As a new parent, one of the most pressing issues that you will have to deal with is where your baby should sleep. Should you keep the baby in the same room as you? Or should you put the baby in a separate room? Co-sleeping is a popular trend these days, but is it safe for your baby? In this article, we will discuss co-sleeping, its benefits, risks, and safety tips for parents.
What is Co-Sleeping?
Co-sleeping is the practice of sharing a sleeping surface with your baby. It can be done in different ways: bed-sharing, room-sharing, or using a co-sleeper. Bed-sharing is when the baby sleeps on the same surface as the parent. While room-sharing is when the baby sleeps in the same room as the parent but in a separate crib. A co-sleeper is a small bassinet-like bed that attaches to the side of the parent’s bed.
Types of Co-Sleeping
A. Room-Sharing Co-Sleeping
B. Bed Sharing Co-Sleeping
C. Side-Car Cribs Co-Sleeping
The Drawbacks of Co-Sleeping
While sharing a bed with family members may seem like a cozy and intimate option for some. Lynelle Schneeberg, Psy.D., director of the behavioral sleep program at Connecticut Children’s Medical Center, warns that it can lead to a variety of problems in the long run. Dr. Schneeberg stresses the importance of promoting independent sleep habits in children, which ultimately outweigh any perceived benefits of co-sleeping. Additionally, the risks associated with co-sleeping can extend beyond physical safety, as noted by Dr. Schneeberg.
Your kids may develop a sleep crutch
Having a parent around at bedtime all the time can create a strong association in your child’s mind that they need that presence to fall asleep. This is called a “sleep onset association,” and it can become a crutch or prop that they rely on. Dr. Schneeberg advises that children should learn how to fall asleep without the immediate presence of a parent.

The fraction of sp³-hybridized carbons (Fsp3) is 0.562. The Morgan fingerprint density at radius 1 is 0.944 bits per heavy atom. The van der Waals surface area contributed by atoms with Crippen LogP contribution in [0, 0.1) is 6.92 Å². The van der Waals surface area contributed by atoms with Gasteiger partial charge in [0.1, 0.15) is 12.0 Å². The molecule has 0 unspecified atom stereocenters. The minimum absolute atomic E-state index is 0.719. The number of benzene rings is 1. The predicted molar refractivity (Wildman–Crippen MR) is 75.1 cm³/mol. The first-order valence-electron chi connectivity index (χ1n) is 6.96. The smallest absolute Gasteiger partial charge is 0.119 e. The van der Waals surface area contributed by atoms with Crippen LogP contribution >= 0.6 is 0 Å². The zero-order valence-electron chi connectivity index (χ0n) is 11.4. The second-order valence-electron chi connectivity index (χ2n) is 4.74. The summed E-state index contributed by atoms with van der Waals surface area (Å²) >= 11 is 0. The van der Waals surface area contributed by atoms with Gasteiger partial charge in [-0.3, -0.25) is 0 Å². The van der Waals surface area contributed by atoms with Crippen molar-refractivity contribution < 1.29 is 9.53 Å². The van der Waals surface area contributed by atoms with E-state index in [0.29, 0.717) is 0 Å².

Your kids may display anxious behaviors
Sometimes, children may become accustomed to certain actions, such as back rubbing, patting, or being held, as a way to fall asleep. The actions can create a reliance, which people refer to as a “sleep crutch.”Children who depend on these actions to fall asleep might also display behaviors that could resemble anxiety since they may attempt to persuade their parents to stay with them at bedtime. However, this may simply be a result of their dependence on these actions to fall asleep.
One bedtime doesn’t fit all
Dr. Scheeberg stated that caretakers and older siblings often adjust their typical routines and choose to go to bed earlier in order to accommodate the sleeping needs of younger children in family units where sleeping arrangements are shared. This is because children of different ages have different sleep requirements. This scenario has the potential to become exasperating for all parties involved.
Your sleep quality may suffer
Dr. Schneedberg states that children’s restlessness and active sleeping habits can disturb their parents’ sleep by kicking or thrashing around. She has seen many families where one parent, typically the father, ends up sleeping in a different room due to this disruption. The parent who sleeps with the children often becomes exhausted either because of the children’s restless sleep or because of their needs after waking up.
Your relationship may suffer
Many couples with children may find that the only time they have to be alone together is in the evenings. However, if they are sharing a bed with their children, this can make it difficult to find intimacy and connection with their partner. Co-sleeping can limit the amount of physical space and privacy that couples have, which may make it challenging to engage in intimate activities.
It increases the risk of SIDS and suffocation
It is imperative to keep in mind that co-sleeping can heighten the possibility of sudden infant death syndrome. This is due to the likelihood of parents or other objects, such as pillows or blankets, unintentionally rolling onto the baby during the night. This could potentially result in severe harm, suffocation, or even fatality. The American Academy of Pediatrics advises that co-sleeping poses a particularly grave threat if the infant is under 4 months old, was born prematurely, or has a low birth weight. Furthermore, if someone in the bed smokes, consumes alcohol, or uses drugs, or if the co-sleeping surface is plush and covered with bedding, it worsens the danger.
Benefits of Co-Sleeping